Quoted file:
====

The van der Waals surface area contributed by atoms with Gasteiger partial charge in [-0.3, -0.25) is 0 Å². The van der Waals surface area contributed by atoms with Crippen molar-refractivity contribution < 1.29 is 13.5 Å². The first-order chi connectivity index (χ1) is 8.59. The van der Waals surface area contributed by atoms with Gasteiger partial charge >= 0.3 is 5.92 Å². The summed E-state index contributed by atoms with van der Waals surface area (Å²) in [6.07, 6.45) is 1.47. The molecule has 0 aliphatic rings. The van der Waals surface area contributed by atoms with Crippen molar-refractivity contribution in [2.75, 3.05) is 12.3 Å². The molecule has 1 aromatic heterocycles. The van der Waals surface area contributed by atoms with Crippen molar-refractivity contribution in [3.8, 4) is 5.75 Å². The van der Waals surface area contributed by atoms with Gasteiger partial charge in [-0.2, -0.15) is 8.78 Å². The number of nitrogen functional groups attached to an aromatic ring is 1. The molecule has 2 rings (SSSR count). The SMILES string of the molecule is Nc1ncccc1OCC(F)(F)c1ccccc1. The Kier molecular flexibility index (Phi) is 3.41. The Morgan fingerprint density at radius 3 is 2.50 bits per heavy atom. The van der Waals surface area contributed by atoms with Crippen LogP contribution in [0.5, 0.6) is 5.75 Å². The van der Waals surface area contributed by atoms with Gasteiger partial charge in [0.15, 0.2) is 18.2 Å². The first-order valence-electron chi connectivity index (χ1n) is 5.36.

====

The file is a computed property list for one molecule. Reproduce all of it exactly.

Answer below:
The van der Waals surface area contributed by atoms with Gasteiger partial charge in [-0.3, -0.25) is 0 Å². The van der Waals surface area contributed by atoms with Crippen molar-refractivity contribution < 1.29 is 13.5 Å². The first-order chi connectivity index (χ1) is 8.59. The van der Waals surface area contributed by atoms with Gasteiger partial charge >= 0.3 is 5.92 Å². The summed E-state index contributed by atoms with van der Waals surface area (Å²) in [6.07, 6.45) is 1.47. The molecule has 0 aliphatic rings. The van der Waals surface area contributed by atoms with Crippen molar-refractivity contribution in [2.75, 3.05) is 12.3 Å². The molecule has 1 aromatic heterocycles. The van der Waals surface area contributed by atoms with Crippen molar-refractivity contribution in [3.8, 4) is 5.75 Å². The van der Waals surface area contributed by atoms with Gasteiger partial charge in [-0.2, -0.15) is 8.78 Å². The number of nitrogen functional groups attached to an aromatic ring is 1. The molecule has 2 rings (SSSR count). The SMILES string of the molecule is Nc1ncccc1OCC(F)(F)c1ccccc1. The Kier molecular flexibility index (Phi) is 3.41. The Morgan fingerprint density at radius 3 is 2.50 bits per heavy atom. The van der Waals surface area contributed by atoms with Crippen LogP contribution in [0.5, 0.6) is 5.75 Å². The van der Waals surface area contributed by atoms with Gasteiger partial charge in [0.15, 0.2) is 18.2 Å². The first-order valence-electron chi connectivity index (χ1n) is 5.36.